9 Reasons Why WhatsApp Is Indeed Worth $19 Billion To Facebook
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9 Reasons Why WhatsApp Is Indeed Worth $19 Billion To Facebook

Hussain Fakhruddin - February 22, 2014 - 0 comments

Many eyebrows were raised, when Facebook announced that it would be taking over WhatsApp for an astounding $19 billion – a deal that did not take even two weeks to be formed. We have here focused on certain factors that make this move a smart one on the part of Facebook, from a long-term perspective.


It’s the corporate acquisition deal from the IT and social media sector that everyone is talking about. When Mark Zuckerberg finally decided to shell out $ 19 billion to Jan Koum’s wildly popular instant messaging application, WhatsApp – several business records were broken. It was by far the most expensive acquisition in the history of Facebook – comfortably beating the $ 1 billion paid for Instagram, two years back. Overall too, the Facebook-WhatsApp deal was more than double the value of the Microsoft-Skype agreement (which involved $ 8.5 billion). What made WhatsApp indeed worth so much to Facebook? Let’s take a look:

  1. Tackling the problem of dwindling interest among young users – According to cumulative research figures covering the last three years, the total number of Facebook users in the 18-25 age group had gone down by an alarming 3.5 million. In fact, it had been projected that FB would lose as much as eighty percent of its current user-base, by the end of 2017 (a Princeton study). The money shelled out for acquiring WhatsApp was necessary for steadying the existence of Facebook, which was on somewhat shaky grounds.

  2. Effort to reach out to young audience worldwide – A pattern can be detected in Facebook’s recent market activities and acquisitions. It went for Instagram in 2012, had a failed bid for Snapchat, and now it has the ownership of WhatsApp. Clearly, young users – who are the primary subscribers of these IM/image-sharing mobile apps – are the principal target audience of Mark Zuckerberg’s empire. WhatsApp was in a position to bargain for the deal value and raise it so much – simple.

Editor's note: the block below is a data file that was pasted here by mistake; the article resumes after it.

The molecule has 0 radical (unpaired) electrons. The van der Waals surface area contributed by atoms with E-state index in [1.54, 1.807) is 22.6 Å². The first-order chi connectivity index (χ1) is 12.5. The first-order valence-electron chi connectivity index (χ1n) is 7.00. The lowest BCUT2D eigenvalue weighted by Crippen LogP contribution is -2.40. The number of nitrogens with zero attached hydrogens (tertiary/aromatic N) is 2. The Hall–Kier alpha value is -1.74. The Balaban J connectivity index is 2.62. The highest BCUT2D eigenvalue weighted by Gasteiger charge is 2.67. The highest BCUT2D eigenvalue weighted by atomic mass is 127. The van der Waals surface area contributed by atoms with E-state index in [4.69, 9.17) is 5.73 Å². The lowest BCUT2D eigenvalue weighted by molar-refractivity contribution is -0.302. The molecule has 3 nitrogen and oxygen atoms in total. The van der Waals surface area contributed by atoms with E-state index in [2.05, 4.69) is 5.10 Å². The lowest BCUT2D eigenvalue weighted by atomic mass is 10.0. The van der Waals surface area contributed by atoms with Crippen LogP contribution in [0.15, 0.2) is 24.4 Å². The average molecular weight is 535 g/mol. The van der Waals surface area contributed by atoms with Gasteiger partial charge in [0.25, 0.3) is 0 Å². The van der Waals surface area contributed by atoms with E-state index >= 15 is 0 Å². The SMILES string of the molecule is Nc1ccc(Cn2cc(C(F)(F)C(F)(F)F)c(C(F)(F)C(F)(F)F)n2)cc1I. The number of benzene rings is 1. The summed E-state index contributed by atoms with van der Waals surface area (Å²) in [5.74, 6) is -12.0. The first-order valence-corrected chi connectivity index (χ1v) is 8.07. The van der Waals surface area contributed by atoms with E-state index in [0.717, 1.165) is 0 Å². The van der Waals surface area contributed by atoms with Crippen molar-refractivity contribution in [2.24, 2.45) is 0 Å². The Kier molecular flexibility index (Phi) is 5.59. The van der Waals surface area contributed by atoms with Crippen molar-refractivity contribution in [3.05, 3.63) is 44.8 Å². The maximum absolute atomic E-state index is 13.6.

3. No extra cost for monetization – The $ 19 billion paid by Facebook is, for all practical purposes, a one-time spending. Unlike what was the case with Instagram, Zuckerberg’s team does not need to spend more money on devising a monetization/business policy for WhatsApp. Users who are using WhatsApp for more than a year are already charged $ 1. Provided that the app would be bringing in about a million new users daily, Facebook can be confident of getting a handsome return on its investment over the long-run.

  4. Was WhatsApp’s popularity becoming a threat? – Any random iphone application development company in India or abroad could not have challenged Facebook – but WhatsApp was probably already doing so. The monthly users of the instant messaging app is around 460 million, and approximately 71% of that figure use WhatsApp every single day. The actual daily usage figure of Facebook (about 62%) is way lower. With this acquisition deal, chances of WhatsApp becoming ‘the new Facebook’ have been effectively quashed.